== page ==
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09SEOUL982 2009-06-19 05:57:00 UNCLASSIFIED Embassy Seoul
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DE RUEHUL #0982/01 1700557
O 190557Z JUN 09


E.O. 12958: N/A



Chosun Ilbo, All TVs
"(Public's Power) has Cut Political Lifeline of 100-day Old
Administration... Anger over Lee Myung-bak is
at Its Peak" Prosecutors Disclose Emails Written
by MBC "PD Diary" Scriptwriter

JoongAng Ilbo
Samsung Electronics' Price-Earnings Ratio (PER) Outstrips Nokia's
PER for First Time in Eight Years

Dong-a Ilbo
MBC's "PD Diary" Production Staffers Indicted for Controversial Mad
Cow Disease Episode; Prosecution Raises Possibility of "Political
Intention" behind Their Reporting

Hankook Ilbo, Segye Ilbo, Seoul Shinmun
Prosecutors Accuse "PD Diary" of 30 Cases of Distortion in Reporting
on Mad Cow Disease... Controversy Erupts over "Freedom of

Hankyoreh Shinmun
MBC Staffers Indicted over Mad Cow Report...
"Tenacious Crackdown on Critical Media"



President Lee Myung-bak, in a June 17 meeting in Washington with
former U.S. Secretary of State Henry Kissinger and other experts,
said that the cooperation of China and Russia is crucial in
persuading North Korea to give up its nuclear ambitions. (Chosun,
Hankook, Hankyoreh, Segye, Seoul)

The two Koreas are to meet today for a third round of
government-level talks on the Kaesong Industrial Complex in the
North. (All) Since Seoul is apparently considering closing the joint
industrial complex if Pyongyang continues its exorbitant demands for
higher wages for North Korean employees and more money for the
lease, today's meeting is likely to become a watershed in deciding
the fate of the complex. (Chosun)



According to the June 18 issue of The Washington Post citing a
senior North Korean defector, North Korea has collected hundreds of
millions of dollars from some of the world's largest insurance
companies on large and suspicious claims for transportation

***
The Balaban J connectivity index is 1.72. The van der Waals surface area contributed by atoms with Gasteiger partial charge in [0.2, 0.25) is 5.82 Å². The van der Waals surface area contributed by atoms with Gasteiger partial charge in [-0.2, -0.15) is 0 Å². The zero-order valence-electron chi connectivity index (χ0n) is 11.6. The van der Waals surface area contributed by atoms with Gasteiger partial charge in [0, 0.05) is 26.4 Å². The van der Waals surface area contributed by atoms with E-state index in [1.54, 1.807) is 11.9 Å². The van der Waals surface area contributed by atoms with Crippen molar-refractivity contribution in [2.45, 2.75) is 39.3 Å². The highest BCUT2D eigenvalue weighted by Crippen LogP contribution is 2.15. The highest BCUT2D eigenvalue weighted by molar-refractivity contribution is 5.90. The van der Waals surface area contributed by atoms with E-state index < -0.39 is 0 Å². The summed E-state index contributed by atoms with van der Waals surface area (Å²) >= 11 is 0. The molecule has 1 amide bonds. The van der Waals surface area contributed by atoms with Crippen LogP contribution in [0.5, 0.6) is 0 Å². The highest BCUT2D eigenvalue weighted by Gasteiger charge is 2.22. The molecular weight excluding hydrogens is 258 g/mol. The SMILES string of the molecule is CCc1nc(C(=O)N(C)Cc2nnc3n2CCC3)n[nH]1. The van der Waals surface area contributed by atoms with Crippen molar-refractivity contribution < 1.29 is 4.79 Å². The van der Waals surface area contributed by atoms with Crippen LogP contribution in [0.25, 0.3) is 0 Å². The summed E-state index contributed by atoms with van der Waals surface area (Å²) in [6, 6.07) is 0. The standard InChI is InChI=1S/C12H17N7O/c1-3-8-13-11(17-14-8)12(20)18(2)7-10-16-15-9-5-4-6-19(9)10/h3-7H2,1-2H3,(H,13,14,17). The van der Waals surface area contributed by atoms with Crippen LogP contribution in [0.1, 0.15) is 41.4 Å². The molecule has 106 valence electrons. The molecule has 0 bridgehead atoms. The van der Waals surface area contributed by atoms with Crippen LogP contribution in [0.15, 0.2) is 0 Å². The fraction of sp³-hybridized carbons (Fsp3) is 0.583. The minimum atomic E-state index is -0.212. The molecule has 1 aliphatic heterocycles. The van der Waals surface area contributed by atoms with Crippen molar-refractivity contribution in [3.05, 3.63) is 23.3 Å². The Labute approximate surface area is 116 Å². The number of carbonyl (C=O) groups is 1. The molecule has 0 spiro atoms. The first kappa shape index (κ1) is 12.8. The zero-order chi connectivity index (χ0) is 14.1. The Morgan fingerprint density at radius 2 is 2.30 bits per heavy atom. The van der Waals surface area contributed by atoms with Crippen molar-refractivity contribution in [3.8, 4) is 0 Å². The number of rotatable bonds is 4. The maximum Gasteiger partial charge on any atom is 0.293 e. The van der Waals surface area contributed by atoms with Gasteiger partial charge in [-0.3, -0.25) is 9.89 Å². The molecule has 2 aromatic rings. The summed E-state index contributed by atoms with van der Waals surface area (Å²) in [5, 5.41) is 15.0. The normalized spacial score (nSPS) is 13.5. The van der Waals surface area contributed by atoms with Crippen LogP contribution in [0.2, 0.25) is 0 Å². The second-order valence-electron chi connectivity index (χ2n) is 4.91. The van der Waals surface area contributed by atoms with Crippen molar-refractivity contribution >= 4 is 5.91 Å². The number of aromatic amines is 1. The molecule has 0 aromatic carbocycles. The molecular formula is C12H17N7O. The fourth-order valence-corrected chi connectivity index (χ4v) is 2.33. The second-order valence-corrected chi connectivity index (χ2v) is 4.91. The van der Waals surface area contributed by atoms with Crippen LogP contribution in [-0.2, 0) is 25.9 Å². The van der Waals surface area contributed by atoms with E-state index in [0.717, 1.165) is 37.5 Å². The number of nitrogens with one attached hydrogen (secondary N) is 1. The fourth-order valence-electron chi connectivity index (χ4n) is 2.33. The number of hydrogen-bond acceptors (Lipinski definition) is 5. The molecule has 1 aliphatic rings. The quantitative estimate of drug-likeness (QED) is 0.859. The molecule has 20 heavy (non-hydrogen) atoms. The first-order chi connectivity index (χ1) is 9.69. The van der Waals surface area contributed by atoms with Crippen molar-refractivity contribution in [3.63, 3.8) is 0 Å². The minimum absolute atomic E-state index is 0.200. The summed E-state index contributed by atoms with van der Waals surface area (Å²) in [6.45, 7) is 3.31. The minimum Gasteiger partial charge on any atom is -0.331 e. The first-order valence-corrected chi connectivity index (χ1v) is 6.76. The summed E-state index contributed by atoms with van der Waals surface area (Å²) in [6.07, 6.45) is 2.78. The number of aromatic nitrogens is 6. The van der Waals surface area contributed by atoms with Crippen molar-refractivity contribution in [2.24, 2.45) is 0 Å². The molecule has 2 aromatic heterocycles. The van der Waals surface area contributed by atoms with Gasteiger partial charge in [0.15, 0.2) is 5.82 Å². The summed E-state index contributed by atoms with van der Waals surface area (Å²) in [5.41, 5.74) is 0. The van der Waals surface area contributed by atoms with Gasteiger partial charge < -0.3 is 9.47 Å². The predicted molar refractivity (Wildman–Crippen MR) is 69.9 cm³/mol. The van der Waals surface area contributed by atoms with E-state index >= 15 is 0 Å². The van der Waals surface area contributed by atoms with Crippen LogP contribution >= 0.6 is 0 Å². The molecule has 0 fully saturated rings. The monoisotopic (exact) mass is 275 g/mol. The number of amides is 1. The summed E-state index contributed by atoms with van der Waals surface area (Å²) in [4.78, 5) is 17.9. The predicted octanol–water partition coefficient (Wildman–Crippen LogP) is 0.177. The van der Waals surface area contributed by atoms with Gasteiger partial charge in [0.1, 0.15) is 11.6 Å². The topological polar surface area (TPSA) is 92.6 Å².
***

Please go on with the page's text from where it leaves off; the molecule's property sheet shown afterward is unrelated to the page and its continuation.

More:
accidents, factory fires, and other alleged disasters. (Chosun,
JoongAng, Segye, Seoul)



-North Korea


Most ROK media quoted President Lee Myung-bak as saying in a June 17
meeting in Washington with former U.S. Secretary of State Henry
Kissinger and other experts: "The cooperation of China and Russia is
crucial in persuading North Korea to give up its nuclear

Conservative Chosun Ilbo gave front-page play to a June 18 report by
a sister paper of the Chinese Communist Party's official People's
Daily that the health of North Korean leader Kim Jong-il is rapidly

SEOUL 00000982 002 OF 006

deteriorating, prompting the hasty decision to name his third son,
Kim Jong-un, as heir apparent.

Chosun, in a related development, quoted a North Korean source in
Beijing: "Beijing-based North Korean officials from Ponghwa
Hospital, where Kim's illness is being treated, are looking to
import expensive medical equipment, which has been banned since the
North conducted its first nuclear test in 2006. Pyongyang is also
seeking to import an emergency helicopter from overseas. Kim seems
to be in serious condition."

Most media also gave attention to a June 18 report by Japan's
Yomiuri Shimbun citing an analysis by the Japanese Defense Ministry
that North Korea may fire a long-range ballistic missile from its
Dongchang-ri site, on the northwestern coast, toward Hawaii between
July 4 and 8.



Conservative Chosun Ilbo led its international news section with a
report on six straight days of street protests in Iran over the
disputed presidential election result. Chosun wrote in the
headline: "Will an Iranian Version of the Tiananmen Incident
Occur?... This Weekend Likely to Be a Watershed (in the Iranian

Right-of-center JoongAng Ilbo, meanwhile, in a report titled "Will
Second Revolution Occur in Iran?," noted that young reform-minded
forces are leading the protests in defiance of the ruling circles'
30-year-long iron-fisted rule over the nation.